With rising unemployment levels and falling retail sales, many South Africans are falling behind in debt repayments.
While this typically leads to customers who are quick to default, Richard Mukheibir, CEO of Cash Converters Southern Africa, said that the company is seeing unprecedented success in its debt collecting, with Cash Converters now boasting a success rate of two out of three loans clawed back from default.
The improvement has come thanks to better technology to track and follow up debt patterns among borrowers, said Mukheibir, and to the “make friends” approach introduced by Cash Converters Debt Collection Manager Adele Lewis, who joined the company early in 2016.
“We can see that most consumers intend to honour the debt that they take on,” said Mukheibir.
“The ‘credit criminals’ who take on debt with no intention of servicing it are few and far between. But all too often circumstances change and borrowers who had the best of intentions find themselves faced with demands on four credit agreements or loans and only enough cash in hand to pay one,” he said.
Lewis added that debt collection is very similar to sales and establishing a relationship with the customer was of vital importance.
“To make your debt is the one that the consumer chooses to pay when times are tough, you need to be listening to find out what works for both parties so you can keep the consumer in the paying cycle, even if that means reducing payments to R100 a month until the consumer’s circumstances improve,” she said.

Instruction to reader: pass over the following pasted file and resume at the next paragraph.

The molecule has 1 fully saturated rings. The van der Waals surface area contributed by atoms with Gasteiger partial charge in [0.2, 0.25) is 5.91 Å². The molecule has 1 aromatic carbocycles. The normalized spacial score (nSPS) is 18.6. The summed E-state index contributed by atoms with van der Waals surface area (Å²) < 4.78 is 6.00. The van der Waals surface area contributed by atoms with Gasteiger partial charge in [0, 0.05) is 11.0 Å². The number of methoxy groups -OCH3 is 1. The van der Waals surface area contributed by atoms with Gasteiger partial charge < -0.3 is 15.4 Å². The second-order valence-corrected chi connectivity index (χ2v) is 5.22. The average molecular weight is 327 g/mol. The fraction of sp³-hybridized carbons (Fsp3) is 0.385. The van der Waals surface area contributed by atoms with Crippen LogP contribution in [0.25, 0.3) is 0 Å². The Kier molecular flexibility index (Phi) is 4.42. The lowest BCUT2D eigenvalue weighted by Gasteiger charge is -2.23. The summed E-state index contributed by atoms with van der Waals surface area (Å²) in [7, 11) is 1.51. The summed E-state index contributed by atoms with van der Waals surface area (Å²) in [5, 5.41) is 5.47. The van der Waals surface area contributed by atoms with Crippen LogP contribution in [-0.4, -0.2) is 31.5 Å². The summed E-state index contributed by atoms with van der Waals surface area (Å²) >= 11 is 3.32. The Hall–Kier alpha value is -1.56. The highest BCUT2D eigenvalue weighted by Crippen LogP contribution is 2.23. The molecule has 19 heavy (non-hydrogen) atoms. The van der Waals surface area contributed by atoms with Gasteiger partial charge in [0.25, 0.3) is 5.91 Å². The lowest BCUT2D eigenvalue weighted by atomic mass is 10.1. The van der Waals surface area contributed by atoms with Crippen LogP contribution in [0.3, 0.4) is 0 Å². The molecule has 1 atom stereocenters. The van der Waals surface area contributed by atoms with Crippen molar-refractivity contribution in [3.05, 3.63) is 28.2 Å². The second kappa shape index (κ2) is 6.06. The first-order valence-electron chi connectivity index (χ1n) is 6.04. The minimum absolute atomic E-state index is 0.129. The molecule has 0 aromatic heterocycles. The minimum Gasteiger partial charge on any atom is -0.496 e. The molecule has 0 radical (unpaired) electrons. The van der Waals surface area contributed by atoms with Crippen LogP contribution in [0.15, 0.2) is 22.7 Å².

Lewis said that the the company’s debt consultants are trained and mentored to build a “cradle to grave” relationship with the customer.
As a result, consultants are often greeted by name by “their” customers – “Hi, Alice, it’s you again”. In turn, customers often take the initiative to contact “their” consultant to say, “I’m ready to raise that repayment to R300 a month now.”
Adding WhatsApp to its voice and SMS customer-contact channels has further boosted the company’s customer-friendly approach and has also decreased the number of dropped calls when the call centre is at its busiest, said Mukheibir.
“Customers enjoy communicating with the company on the WhatsApp platform because it is more discreet than responding to a voice call about personal finances in the middle of an open-plan office, for example,” he said.
“If they are working shifts and can only communicate after hours, they can choose to respond whenever is most convenient for them, even if this is at 22h00 or 05h00.”
Mukheibir added that because all of the company’s debt consultants were registered to use this channel on the company’s behalf, it has increased their productivity as they can maintain five or six WhatsApp conversations at once – which would be impossible with a voice call.
“WhatsApp works for many customers while for others, it is an ice-breaker that leads us into a voice conversation or an e-mail exchange, whichever works best for them,” said Mukheibir.
“A friendly and understanding approach to collections brings a better debt outcome for customers and companies,” he said.